• In the IAM console, navigate to “Roles.”
    • Create custom roles that provide the minimum necessary permissions for specific job functions.


  1. Service Accounts:
    • In the IAM & admin console, go to “Service accounts.”
    • Review the permissions granted to each service account and ensure they are scoped to the least privilege.
  2. VPC Firewall Rules:
    • Navigate to the VPC network section and select “Firewall rules.”
    • Review and restrict firewall rules to allow only essential traffic.


  1. Cloud Audit Logs:
    • Enable and configure Cloud Audit Logs for all services.
    • Regularly review logs to monitor access and detect unusual activities.
  2. IAM Recommender:
    • In the IAM console, use the IAM Recommender to get suggestions for refining IAM policies based on actual usage patterns.
  3. Access Transparency:
    • Enable Access Transparency to get logs of Google Cloud administrator accesses.


  1. Security Command Center:
    • Access the Security Command Center for a centralized view of your security posture.
    • Use it to monitor and manage security findings and recommendations.
  2. Forseti Security:
    • Deploy Forseti Security for continuous monitoring and auditing of your GCP environment.
  3. Policy Intelligence:
    • Use tools like Policy Troubleshooter to debug access issues and Policy Analyzer to compare policies.


  1. Schedule Periodic Reviews:
    • Regularly review IAM roles, policies, and access patterns across your GCP projects.
    • Use the Resource Manager to organize resources and apply IAM policies efficiently.

By following these detailed steps, you can ensure that the Principle of Least Privilege is effectively implemented across AWS, Azure, and GCP, thus maintaining a secure and compliant cloud environment.

Implementing the Principle of Least Privilege in AWS, Azure, and GCP requires a strategic approach to access management. By leveraging the built-in tools and services provided by these cloud platforms, organizations can enhance their security posture, minimize risks, and ensure compliance with security policies. Regular reviews, continuous monitoring, and automation are key to maintaining an effective PoLP strategy in the dynamic cloud environment.

Securing DevOps: Security in the Cloud 

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Tags: cloud security, least privilege, Security in the Cloud

May 16 2024

ISO 27001 Standard, Risk Assessment and Gap Assessment

Category: ISO 27kdisc7 @ 10:45 am

The core section of the standard retains its 11 clauses with minor modifications, while significant structural revisions have been implemented in the Annex A controls. Control categories have been rearranged, resulting in a reduction in the total number of controls. Broadly speaking, 11 new controls have been added, 57 controls have been consolidated, 23 controls have been rebranded, and three controls have been eliminated. The introduction of these 11 new controls underscores the heightened significance of Cloud, DevOps, and Personal Information, which have evolved over the past decade.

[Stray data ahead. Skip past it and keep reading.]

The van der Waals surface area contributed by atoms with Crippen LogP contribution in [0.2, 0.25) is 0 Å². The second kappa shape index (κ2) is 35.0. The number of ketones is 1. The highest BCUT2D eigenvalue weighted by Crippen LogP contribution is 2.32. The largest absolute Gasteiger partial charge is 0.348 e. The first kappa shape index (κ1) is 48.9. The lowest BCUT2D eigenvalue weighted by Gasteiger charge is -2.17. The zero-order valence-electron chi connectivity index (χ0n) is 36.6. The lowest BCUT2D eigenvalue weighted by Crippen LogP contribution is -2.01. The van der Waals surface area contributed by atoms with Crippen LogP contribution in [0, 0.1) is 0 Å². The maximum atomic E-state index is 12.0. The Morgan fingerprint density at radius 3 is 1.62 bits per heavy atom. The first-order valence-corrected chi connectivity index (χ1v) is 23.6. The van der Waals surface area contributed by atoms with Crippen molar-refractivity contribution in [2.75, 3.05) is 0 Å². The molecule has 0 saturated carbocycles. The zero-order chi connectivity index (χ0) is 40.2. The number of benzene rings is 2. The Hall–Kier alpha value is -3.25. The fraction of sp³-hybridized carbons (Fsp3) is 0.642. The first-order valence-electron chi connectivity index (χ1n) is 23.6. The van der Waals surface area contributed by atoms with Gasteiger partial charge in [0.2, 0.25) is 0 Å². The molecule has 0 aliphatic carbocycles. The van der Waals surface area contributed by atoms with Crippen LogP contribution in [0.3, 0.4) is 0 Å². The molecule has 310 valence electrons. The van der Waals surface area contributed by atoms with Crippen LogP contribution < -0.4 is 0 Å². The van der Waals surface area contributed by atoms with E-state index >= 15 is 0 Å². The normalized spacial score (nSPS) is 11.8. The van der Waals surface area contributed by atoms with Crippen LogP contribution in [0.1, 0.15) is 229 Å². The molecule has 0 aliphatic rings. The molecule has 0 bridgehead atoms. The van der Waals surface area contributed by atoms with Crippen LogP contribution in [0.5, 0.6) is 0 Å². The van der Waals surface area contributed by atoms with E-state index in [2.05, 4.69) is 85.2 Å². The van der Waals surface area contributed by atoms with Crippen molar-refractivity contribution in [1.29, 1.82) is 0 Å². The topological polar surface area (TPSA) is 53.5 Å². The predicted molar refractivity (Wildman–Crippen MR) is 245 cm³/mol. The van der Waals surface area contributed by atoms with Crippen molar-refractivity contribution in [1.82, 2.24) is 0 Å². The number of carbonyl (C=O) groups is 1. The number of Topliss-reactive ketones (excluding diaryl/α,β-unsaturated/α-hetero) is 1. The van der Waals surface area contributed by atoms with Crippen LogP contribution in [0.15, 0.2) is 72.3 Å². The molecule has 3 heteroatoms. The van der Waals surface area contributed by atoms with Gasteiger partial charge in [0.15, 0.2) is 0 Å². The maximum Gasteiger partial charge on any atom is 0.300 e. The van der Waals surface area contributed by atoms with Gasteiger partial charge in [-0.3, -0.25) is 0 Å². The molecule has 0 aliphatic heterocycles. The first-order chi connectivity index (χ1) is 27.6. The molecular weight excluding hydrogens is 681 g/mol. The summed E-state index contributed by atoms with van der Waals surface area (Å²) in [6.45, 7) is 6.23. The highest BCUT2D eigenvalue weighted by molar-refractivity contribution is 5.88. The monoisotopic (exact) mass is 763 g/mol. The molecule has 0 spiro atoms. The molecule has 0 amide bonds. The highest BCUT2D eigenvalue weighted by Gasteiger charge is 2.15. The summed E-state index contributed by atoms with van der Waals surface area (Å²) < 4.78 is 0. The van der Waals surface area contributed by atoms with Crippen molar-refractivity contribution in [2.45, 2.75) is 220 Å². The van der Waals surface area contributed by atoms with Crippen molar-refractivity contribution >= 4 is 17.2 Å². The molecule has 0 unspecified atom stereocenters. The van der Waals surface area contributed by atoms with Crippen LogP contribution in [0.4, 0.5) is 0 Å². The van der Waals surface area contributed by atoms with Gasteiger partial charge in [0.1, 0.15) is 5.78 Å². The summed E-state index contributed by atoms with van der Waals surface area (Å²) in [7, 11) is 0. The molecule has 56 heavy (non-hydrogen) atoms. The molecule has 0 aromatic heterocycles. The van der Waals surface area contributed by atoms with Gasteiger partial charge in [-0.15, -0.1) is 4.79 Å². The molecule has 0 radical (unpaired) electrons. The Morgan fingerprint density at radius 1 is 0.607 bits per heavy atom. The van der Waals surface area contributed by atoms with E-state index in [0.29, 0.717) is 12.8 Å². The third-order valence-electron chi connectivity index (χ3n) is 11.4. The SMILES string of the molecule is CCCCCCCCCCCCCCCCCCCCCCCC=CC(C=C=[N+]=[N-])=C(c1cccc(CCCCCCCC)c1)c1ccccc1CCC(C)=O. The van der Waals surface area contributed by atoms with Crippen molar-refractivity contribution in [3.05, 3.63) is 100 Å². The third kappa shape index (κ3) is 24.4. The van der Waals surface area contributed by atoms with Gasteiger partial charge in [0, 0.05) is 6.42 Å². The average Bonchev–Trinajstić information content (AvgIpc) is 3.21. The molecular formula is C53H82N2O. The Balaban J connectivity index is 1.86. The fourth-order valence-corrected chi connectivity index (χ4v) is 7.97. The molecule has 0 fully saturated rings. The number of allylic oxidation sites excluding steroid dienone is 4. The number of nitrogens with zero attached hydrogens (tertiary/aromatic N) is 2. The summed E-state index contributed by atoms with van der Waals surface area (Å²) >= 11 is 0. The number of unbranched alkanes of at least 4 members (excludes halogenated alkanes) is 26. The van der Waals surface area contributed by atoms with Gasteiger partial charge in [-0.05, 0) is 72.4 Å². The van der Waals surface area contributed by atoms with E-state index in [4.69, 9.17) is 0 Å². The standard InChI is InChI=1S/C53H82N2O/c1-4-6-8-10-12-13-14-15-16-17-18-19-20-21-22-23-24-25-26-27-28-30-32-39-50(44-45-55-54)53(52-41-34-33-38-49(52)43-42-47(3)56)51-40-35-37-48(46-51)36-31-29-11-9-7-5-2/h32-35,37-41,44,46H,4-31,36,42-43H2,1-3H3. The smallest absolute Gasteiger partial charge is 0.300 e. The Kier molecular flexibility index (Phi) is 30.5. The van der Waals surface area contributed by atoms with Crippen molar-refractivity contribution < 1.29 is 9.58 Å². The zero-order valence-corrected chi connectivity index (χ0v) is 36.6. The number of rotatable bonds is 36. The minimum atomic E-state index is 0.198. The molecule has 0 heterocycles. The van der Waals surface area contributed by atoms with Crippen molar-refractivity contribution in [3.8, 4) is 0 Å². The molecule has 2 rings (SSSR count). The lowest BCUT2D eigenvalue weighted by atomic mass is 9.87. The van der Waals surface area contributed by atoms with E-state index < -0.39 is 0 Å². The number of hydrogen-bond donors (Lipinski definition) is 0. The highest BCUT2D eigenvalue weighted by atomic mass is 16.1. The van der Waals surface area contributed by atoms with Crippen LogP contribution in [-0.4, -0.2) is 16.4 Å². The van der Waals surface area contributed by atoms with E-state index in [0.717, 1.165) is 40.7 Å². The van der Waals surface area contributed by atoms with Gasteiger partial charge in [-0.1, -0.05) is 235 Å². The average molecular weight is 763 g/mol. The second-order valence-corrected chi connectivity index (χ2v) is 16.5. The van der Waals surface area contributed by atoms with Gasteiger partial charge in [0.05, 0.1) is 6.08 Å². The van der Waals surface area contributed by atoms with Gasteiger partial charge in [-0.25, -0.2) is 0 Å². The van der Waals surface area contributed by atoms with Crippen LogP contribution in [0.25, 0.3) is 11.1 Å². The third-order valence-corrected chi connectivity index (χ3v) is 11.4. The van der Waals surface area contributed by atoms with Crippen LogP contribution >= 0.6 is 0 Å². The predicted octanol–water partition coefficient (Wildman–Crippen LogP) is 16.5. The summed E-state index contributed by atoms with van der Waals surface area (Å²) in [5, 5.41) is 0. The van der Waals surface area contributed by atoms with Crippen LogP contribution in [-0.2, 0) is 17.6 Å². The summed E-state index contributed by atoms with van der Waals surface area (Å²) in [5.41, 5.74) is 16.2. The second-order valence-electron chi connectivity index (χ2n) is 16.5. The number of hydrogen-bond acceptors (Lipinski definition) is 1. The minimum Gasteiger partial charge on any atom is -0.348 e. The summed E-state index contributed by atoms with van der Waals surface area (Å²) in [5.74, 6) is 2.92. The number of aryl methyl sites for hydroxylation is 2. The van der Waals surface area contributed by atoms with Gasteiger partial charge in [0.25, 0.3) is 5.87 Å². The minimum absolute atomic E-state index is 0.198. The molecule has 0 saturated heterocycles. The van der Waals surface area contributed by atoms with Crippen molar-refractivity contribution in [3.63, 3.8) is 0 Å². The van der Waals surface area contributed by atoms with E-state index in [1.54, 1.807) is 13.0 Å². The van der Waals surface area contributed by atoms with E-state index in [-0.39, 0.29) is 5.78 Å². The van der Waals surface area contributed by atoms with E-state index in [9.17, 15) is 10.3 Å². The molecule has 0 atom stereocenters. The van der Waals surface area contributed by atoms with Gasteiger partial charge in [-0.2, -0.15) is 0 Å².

• A.5.7 Threat intelligence 
  • A.5.23 Information security for the use of cloud services 
  • A.5.30 ICT readiness for business continuity 
  • A.7.4 Physical security monitoring 
  • A.8.9 Configuration management 
  • A.8.10 Information deletion 
  • A.8.11 Data masking 
  • A.8.12 Data leakage prevention 
  • A.14.1.4 Secure development policy 
  • A.16.2.4 Security of supplier services 
  • A.18.2.3 Protection of personal information in public clouds 

ISO 27002:2022 has three control types, #Preventive, #Corrective and #Detective. Some of these controls share more than one control types. There are total 12 Detective, 13 Corrective, and 83 Preventive controls and 15 controls (12+13+83 = 108 -15 = 93) which share more than one control type in ISO 27002:2022 latest guidance. If you like to know more about how and when to start complying with new and latest control guidance, please contact us to book an appointment to discuss the details, how DISC llc can assist your organization with ISO 27001 compliance or certification plans. 

for more details: iso-27001-assessment

To download and review the standard: COPYRIGHT PROTECTED DOCUMENT

ISO 27001 Controls Handbook: Implementing and auditing 93 controls to reduce information security risks

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Tags: ISO 27001 2022

May 14 2024

Free & Downloadable Access Control Policy Template

Category: Access Control,Information Securitydisc7 @ 7:18 am

Ensuring the security of your organization’s information systems is crucial in today’s digital landscape.

Access Control is a fundamental aspect of cybersecurity that safeguards sensitive data and protects against unauthorized access. To assist you in establishing robust access control measures, we are pleased to offer a comprehensive Access Control Policy Template, available for download.